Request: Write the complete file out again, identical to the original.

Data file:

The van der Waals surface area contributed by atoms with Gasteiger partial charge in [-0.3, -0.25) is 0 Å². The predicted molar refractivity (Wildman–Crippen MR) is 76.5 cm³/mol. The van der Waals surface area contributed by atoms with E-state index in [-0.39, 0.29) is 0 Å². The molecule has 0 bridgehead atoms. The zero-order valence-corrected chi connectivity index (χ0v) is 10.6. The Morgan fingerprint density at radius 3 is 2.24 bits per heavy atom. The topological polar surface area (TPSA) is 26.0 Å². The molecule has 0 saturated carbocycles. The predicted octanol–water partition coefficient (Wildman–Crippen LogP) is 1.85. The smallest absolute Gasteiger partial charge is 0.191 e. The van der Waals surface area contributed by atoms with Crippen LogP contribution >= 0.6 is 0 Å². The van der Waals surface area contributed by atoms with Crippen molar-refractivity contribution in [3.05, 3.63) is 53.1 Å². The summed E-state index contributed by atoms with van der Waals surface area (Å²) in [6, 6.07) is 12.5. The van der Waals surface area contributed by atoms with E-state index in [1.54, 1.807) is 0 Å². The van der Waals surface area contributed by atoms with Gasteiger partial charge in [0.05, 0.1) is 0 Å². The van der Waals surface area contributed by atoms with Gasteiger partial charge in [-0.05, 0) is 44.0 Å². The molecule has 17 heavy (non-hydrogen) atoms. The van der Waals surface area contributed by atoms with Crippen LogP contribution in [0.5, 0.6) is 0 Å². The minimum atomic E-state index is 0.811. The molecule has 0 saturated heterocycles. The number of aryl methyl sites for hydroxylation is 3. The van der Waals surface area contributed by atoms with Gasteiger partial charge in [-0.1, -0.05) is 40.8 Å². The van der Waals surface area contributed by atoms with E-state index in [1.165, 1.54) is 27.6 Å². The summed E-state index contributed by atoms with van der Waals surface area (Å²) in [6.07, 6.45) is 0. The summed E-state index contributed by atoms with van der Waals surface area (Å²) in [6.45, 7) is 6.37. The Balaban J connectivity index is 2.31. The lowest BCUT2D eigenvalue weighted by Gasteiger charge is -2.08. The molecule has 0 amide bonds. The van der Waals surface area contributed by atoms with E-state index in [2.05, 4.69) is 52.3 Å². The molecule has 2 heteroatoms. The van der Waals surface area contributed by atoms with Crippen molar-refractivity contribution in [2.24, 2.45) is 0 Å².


The van der Waals surface area contributed by atoms with Gasteiger partial charge in [-0.3, -0.25) is 0 Å². The predicted molar refractivity (Wildman–Crippen MR) is 76.5 cm³/mol. The van der Waals surface area contributed by atoms with E-state index in [-0.39, 0.29) is 0 Å². The molecule has 0 bridgehead atoms. The zero-order valence-corrected chi connectivity index (χ0v) is 10.6. The Morgan fingerprint density at radius 3 is 2.24 bits per heavy atom. The topological polar surface area (TPSA) is 26.0 Å². The molecule has 0 saturated carbocycles. The predicted octanol–water partition coefficient (Wildman–Crippen LogP) is 1.85. The smallest absolute Gasteiger partial charge is 0.191 e. The van der Waals surface area contributed by atoms with Crippen LogP contribution >= 0.6 is 0 Å². The van der Waals surface area contributed by atoms with Crippen molar-refractivity contribution in [3.05, 3.63) is 53.1 Å². The summed E-state index contributed by atoms with van der Waals surface area (Å²) in [6, 6.07) is 12.5. The van der Waals surface area contributed by atoms with E-state index in [1.54, 1.807) is 0 Å². The van der Waals surface area contributed by atoms with Gasteiger partial charge in [0.05, 0.1) is 0 Å². The van der Waals surface area contributed by atoms with Gasteiger partial charge in [-0.05, 0) is 44.0 Å². The molecule has 17 heavy (non-hydrogen) atoms. The van der Waals surface area contributed by atoms with Crippen LogP contribution in [0.5, 0.6) is 0 Å². The minimum atomic E-state index is 0.811. The molecule has 0 saturated heterocycles. The number of aryl methyl sites for hydroxylation is 3. The van der Waals surface area contributed by atoms with Gasteiger partial charge in [-0.1, -0.05) is 40.8 Å². The van der Waals surface area contributed by atoms with E-state index in [1.165, 1.54) is 27.6 Å². The summed E-state index contributed by atoms with van der Waals surface area (Å²) in [6.07, 6.45) is 0. The summed E-state index contributed by atoms with van der Waals surface area (Å²) in [6.45, 7) is 6.37. The Balaban J connectivity index is 2.31. The lowest BCUT2D eigenvalue weighted by Gasteiger charge is -2.08. The molecule has 0 amide bonds. The van der Waals surface area contributed by atoms with E-state index in [2.05, 4.69) is 52.3 Å². The molecule has 2 heteroatoms. The van der Waals surface area contributed by atoms with Crippen molar-refractivity contribution in [2.24, 2.45) is 0 Å².